"You want [inflation]?"
"I want [inflation]!"
"You can't handle [inflation]!"
So goes the infamous (and slightly bastardised) version of Jack Nicholson’s famous scene in A Few Good Men. Yes, he was talking about the truth but let's not fixate on that for the moment.
Since 2009 we have undergone the single largest financial experiment in history. We will leave it to others to plot the actual origins, but for now, we will use the financial crisis.
From that moment, we saw central banks around the world in a largely coordinated way, take interest rates down towards zero, crushing the yield curve, and moving investors up the risk curve.
At the same time, they started buying huge amounts of debt. They became the market in government debt and by proxy in investment and high yield. Like the lowest block in a game of Jenga, everything is stacked on top.
That dual-action has lifted risk assets to all-time highs, and largely in a straight line (on various relative measures we are still below 2,000 on growth stock metrics). The ultimate expression of this risk-on has been the explosion of speculative assets like crypto and NFTs. That’s not to say there is no value in these assets, but we are a long way from seeing the winners, and unpicking the regulatory hurdles — something their prices do not correctly reflect.
But now, now we find ourselves facing inflation. What’s interesting is that inflation is something we’ve been ‘looking for’ for years, and in Japan, for decades.
As recently as last year, the chair of the Federal Reserve (the Fed), Jay Powell was talking about letting inflation run hot in the near term to get the average rate back up.
Well, we have gotten what we wanted. Through a combination of massive monetary debasement, Covid-19, supply chain issues, geopolitically enforced nearshoring, and a desperate bid to slow carbon emissions... inflation is here.
As we can see from the various investment bank commentators, we see a huge split on expectations for interest rates. The bond market is telling us little will happen, the 5Y5Y ILS rate (a widely used measure of longer‑term market‑based inflation expectations) is telling us little will happen, but the Fed and, at the extreme end, JP Morgan and Goldman Sachs are telling us we need to hike more quickly to get this inflation under control.
Central banks are fractured in their response. The Bank of England has left port, with two consecutive hikes — likely driven by a knowledge that post-Brexit sterling could be in for a rough ride if too closely tied to other bigger currencies. The Fed is due to ‘launch’ next month, and the European Central Bank having been stuck in the traps, has now said it too will start to tighten in 2022.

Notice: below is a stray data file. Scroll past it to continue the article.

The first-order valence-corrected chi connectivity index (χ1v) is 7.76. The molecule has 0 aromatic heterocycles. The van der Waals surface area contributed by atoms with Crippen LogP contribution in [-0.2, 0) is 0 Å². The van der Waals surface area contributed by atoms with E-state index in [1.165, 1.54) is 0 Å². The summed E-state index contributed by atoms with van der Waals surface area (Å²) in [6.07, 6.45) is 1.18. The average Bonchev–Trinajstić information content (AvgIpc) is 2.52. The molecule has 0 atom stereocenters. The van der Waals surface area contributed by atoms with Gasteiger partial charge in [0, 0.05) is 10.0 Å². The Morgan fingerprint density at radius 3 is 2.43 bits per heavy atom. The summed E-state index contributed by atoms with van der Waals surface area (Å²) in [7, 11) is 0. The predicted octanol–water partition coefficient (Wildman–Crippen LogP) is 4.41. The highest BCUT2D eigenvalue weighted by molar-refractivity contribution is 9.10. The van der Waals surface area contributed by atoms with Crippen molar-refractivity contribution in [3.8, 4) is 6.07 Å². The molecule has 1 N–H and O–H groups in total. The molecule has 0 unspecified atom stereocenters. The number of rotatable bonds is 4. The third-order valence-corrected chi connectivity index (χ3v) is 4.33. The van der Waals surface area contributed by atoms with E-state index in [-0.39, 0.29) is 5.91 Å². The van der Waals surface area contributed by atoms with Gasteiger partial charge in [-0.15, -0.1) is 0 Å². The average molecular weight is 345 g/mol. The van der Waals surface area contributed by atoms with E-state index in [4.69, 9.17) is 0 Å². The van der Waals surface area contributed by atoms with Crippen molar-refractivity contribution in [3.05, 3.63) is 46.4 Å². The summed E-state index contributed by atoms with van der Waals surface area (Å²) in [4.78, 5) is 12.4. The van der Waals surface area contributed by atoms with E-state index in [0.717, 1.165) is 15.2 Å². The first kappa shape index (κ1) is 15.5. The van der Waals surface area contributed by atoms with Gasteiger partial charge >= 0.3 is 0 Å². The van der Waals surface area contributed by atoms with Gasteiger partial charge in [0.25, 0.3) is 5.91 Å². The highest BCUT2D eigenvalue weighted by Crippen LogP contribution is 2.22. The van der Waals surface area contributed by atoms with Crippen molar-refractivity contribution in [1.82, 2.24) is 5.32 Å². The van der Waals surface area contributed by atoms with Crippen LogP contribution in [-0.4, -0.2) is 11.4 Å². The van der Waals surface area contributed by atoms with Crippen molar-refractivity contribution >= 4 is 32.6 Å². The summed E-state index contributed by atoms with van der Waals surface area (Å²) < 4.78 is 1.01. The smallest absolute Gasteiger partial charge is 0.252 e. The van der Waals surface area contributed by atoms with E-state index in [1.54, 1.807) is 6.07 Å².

Well, it depends. Is inflation exploding as most commentators believe? If is exploding, central banks are already way behind the curve, and this will lead to large political pressures as wage growth will lag the cost of goods, and people will start to feel poor.
This belief might well lead to central banks following Goldman Sachs advice to speed up the hikes, either via jawboning or action.
A quick series of rate hikes could be devastating for risk assets. For 10 years we’ve been on Easy Street, but for over 20 we’ve lived with a Fed "put": an implicit knowledge that the Fed wouldn't allow ‘too much pain’.
That put might now need to be repriced. We might need to see a large correction in equity markets, as risk resets.
Growth to value, long duration to short, high yield to investment-grade bonds, investment-grade bonds to sovereign and gold. Assets will flow to safety quickly and in a disorderly manner. Credit markets that have been intermittently creaking with liquidity issues, will come under tremendous strain.
Is the Fed is trapped on this angle? It cannot run hot, the ship would go down as the floating device of trust finally bursts and the financial mirage is laid bare. However, it's not clear that the Fed knows this, or that the politicos know this, so we might need to prove it.
This is the base case: that the Fed talks up action to counter inflation and this talk causes some painful ruptures in asset prices, forcing a reversal.
The alternate path is that the Fed never gets a chance, as with growth seeming to slow, the spectre of stagflation rises again, causing indecision and a need to maintain support.
These are wildly different paths, but they lead to three conclusions: